Coraline (Blu-ray Review)

In what seems like an incredibly perfect match, Shout! Factory will be releasing new digitally remastered versions of the first four films from the wonderful stop-motion animation studio, LAIKA. Those films include Coraline, ParaNorman, The Boxtrolls and Kubo and the Two Strings. In addition to the new restorations, every release will feature new bonus features while carrying over the old ones. Also, a booklet is included inside the packaging. For today’s review, we’ll be taking a look at 2009’s breakout Coraline, which introduced the world to LAIKA and provided a rather dashing effort in 3-D cinema as well as breaking new ground in stop-motion animation. Coraline and The Boxtrolls are the first two arriving from Shout! Factory on August 31st. The other two films will be following them with a September release. You can land yourself a copy of Coraline by clicking the paid Amazon Associates link that follows the review.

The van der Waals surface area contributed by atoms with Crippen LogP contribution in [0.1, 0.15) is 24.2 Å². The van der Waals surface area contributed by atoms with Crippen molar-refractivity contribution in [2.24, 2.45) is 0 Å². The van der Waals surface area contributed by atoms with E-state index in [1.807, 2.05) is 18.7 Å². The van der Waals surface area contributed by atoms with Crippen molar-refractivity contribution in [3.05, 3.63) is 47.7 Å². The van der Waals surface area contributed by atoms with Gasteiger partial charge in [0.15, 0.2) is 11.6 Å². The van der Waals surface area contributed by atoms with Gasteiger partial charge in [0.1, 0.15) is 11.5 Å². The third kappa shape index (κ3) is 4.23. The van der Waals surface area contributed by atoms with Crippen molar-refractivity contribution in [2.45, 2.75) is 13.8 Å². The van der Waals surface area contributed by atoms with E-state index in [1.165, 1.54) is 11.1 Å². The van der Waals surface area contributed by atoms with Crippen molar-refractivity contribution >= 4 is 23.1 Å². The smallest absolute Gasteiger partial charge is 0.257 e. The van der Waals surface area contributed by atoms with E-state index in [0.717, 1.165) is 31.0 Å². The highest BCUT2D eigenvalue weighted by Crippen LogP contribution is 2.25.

A young girl walks through a secret door in her new home and discovers an alternate version of her life. On the surface, this parallel reality is eerily similar to her real life – only much better. But when this wondrously off-kilter, fantastical adventure turns dangerous and her counterfeit parents try to keep her forever, Coraline must count on her resourcefulness, determination, and bravery to save her family and get back home.

Coraline was a game changing experience for animated film when it arrived. A new force was here to be reckoned with; LAIKA Studios. They delivered a stop motion masterpiece of an experience that also successfully utilized the fad new wave of 3D technology sweeping through theaters. An incredible ride from start to finish, the film catered to no certain audience and just was what it was and delivered to those of all ages who came to check it out.